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Aspen’s economic engine: second homes

Modern-day Aspen was built on an economic model that was beautiful in its simplicity: Attract hordes of tourists to play in the mountains and attend cultural activities, send them home after they spend loads of cash on food and lodging, replace them and repeat the process.

Everybody was happy ” the tourists got to spend some time in Shangri-La, locals made enough money to scratch out a living in the mountains, the town could stay small enough to maintain its charm because tourists were visiting but not staying.

The model worked splendidly throughout the 1950s, ’60s and ’70s. But sometime in the last 20 years or so it started to change. An increasing number of tourists weren’t satisfied with a brief respite in the mountains. They wanted to stay longer.

Second homes have long been a part of Aspen. But until the 1990s, second-home owners were essentially like winter and summer tourists ” they came, they saw, they spent, and then went home after a week or two.

Now they’ve got the financial wherewithal and time to stay longer. Greater numbers of second-home owners are retired and can afford to spend more time away from the rat race. Thanks to technological advances, those still working as captains of commerce can command their ships from secluded spots in Pitkin County.

A greater willingness to travel means it isn’t difficult now to spend a few weeks in Aspen during winters and a few more during summers.

No one who watches the Aspen economy or national trends would be surprised to learn that annual spending by second-home owners is now greater than spending by winter or summer tourists in Pitkin County. But the degree to which second homes and homeowners dominate the local economy is an eye-catcher.

The Northwest Colorado Council of Governments recently released the first known study to take an in-depth look at second-home ownership in four resort counties in the heart of the mountains, including Pitkin County. The study examined who is buying second homes and why, how much they spend and the impacts they have on their adopted communities.

In Pitkin County, second-home owners account for 34 percent of all the dollars that flow into the county from outside sources. In contrast, winter visitors account for only 22 percent of those outside dollars, and summer tourists 18 percent. In other words, second homes are the county’s biggest economic engine.

“I was surprised by the size of the second-homes’ economic driver. It was a little bigger than I expected,” said Linda Venturoni, special projects director for NWCCOG.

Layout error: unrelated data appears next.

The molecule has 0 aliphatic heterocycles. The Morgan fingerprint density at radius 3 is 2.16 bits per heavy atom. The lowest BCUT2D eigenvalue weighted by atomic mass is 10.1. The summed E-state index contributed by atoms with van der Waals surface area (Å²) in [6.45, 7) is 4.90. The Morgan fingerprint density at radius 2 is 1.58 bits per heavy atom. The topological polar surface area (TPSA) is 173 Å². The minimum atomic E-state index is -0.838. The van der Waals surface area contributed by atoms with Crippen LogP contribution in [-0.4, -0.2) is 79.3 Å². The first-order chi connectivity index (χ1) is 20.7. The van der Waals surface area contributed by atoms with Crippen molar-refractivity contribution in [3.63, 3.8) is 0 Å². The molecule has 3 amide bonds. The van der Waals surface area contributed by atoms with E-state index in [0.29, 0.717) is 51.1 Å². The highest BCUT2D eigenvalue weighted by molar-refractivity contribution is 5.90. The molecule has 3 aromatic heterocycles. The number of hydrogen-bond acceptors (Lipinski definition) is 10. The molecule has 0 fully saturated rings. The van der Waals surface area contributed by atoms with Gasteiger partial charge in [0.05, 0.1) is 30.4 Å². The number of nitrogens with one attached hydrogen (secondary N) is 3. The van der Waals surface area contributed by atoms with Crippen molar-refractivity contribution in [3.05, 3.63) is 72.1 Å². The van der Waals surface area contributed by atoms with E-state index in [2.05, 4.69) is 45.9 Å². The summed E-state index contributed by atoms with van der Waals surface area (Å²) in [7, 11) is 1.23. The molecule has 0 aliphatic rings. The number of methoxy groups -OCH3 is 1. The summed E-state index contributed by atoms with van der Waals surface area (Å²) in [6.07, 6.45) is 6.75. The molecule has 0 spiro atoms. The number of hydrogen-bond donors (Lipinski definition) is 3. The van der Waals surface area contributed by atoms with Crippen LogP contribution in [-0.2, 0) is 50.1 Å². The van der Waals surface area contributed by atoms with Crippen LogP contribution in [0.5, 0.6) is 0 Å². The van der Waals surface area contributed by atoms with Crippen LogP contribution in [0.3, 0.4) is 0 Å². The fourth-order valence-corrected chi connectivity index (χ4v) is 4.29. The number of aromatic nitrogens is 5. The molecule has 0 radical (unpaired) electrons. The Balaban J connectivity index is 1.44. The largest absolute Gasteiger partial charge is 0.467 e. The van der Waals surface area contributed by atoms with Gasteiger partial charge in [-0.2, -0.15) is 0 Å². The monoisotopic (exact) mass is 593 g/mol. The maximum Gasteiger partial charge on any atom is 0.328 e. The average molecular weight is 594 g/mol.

Unfortunately, no comparable data is available from prior years.

Where the bread is buttered

The study estimated that about $1.33 billion in outside money comes into Pitkin County and stays there annually. Second homes accounted for $453.1 million. The study, performed for NWCCOG by Lloyd Levy of Denver, used a complex formula to arrive at that figure.

The key is, the dollars measured must stay in the county, not just pass through.

So, for example, if the Houston-based Hines corporation sold a million-dollar residential lot at Aspen Highlands, the sales price wouldn’t show up in the study because that money flowed to Texas. The sale of a lot by a full-time county resident would be included.

The study estimated that $115.5 million was spent on second-home construction. Again, that’s just money that stays in the county, like carpenters’ wages.

The study estimated that second-home owners spent another $337.6 million annually at local retail outlets and restaurants.

Mike Taets, a banker in Aspen for 13 years, wasn’t surprised at the economic power of second homes because the vast majority of his full-time local clients make their living from second homes.

“My clients’ business is taking care of the second-home owners,” he said. “The plumbers are unplugging the toilets in the second homes. The landscapers are landscaping the yards of the second homes. The retailers who are doing well in the core cater to the second homes.”

Local dependency on second homes has almost certainly increased during Taets’ years in Aspen.

“The handwriting is on the wall,” he said. “It has been for some time.”

Majority of housing units

After a 25-year building frenzy, second homes now account for 55 percent of the roughly 13,000 housing units in Pitkin County. The NWCCOG study arrived at that figure after an exam of Pitkin County assessor records.

Not surprisingly, second-home ownership is even greater in the higher price ranges. Second-home owners own 65 percent of homes priced between $2 million and $5 million. They own 73 percent of the homes priced above $5 million.

Two-thirds of the condominiums in Pitkin County belong to second-home owners, versus 43 percent of the single-family homes.